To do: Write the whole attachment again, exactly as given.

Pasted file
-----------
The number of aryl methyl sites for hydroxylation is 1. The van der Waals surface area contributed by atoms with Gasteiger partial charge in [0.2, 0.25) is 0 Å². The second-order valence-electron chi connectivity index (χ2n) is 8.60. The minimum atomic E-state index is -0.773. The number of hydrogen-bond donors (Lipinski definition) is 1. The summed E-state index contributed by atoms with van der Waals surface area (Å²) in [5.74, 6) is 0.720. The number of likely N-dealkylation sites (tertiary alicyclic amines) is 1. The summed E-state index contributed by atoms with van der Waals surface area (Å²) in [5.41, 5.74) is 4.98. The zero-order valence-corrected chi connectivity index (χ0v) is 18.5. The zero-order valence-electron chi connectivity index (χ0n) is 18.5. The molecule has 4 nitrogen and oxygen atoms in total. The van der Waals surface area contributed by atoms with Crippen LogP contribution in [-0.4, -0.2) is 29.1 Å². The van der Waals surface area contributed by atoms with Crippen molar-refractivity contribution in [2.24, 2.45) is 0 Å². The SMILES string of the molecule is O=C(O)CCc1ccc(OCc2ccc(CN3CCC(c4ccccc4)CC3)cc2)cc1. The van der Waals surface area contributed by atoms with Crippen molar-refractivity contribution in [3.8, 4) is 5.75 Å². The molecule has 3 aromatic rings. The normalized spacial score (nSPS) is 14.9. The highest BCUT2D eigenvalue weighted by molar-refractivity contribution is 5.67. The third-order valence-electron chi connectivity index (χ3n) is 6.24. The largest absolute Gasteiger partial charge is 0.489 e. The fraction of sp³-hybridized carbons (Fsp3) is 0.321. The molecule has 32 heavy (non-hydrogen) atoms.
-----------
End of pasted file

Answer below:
The number of aryl methyl sites for hydroxylation is 1. The van der Waals surface area contributed by atoms with Gasteiger partial charge in [0.2, 0.25) is 0 Å². The second-order valence-electron chi connectivity index (χ2n) is 8.60. The minimum atomic E-state index is -0.773. The number of hydrogen-bond donors (Lipinski definition) is 1. The summed E-state index contributed by atoms with van der Waals surface area (Å²) in [5.74, 6) is 0.720. The number of likely N-dealkylation sites (tertiary alicyclic amines) is 1. The summed E-state index contributed by atoms with van der Waals surface area (Å²) in [5.41, 5.74) is 4.98. The zero-order valence-corrected chi connectivity index (χ0v) is 18.5. The zero-order valence-electron chi connectivity index (χ0n) is 18.5. The molecule has 4 nitrogen and oxygen atoms in total. The van der Waals surface area contributed by atoms with Crippen LogP contribution in [-0.4, -0.2) is 29.1 Å². The van der Waals surface area contributed by atoms with Crippen molar-refractivity contribution in [2.24, 2.45) is 0 Å². The SMILES string of the molecule is O=C(O)CCc1ccc(OCc2ccc(CN3CCC(c4ccccc4)CC3)cc2)cc1. The van der Waals surface area contributed by atoms with Crippen molar-refractivity contribution in [3.8, 4) is 5.75 Å². The molecule has 3 aromatic rings. The normalized spacial score (nSPS) is 14.9. The highest BCUT2D eigenvalue weighted by molar-refractivity contribution is 5.67. The third-order valence-electron chi connectivity index (χ3n) is 6.24. The largest absolute Gasteiger partial charge is 0.489 e. The fraction of sp³-hybridized carbons (Fsp3) is 0.321. The molecule has 32 heavy (non-hydrogen) atoms.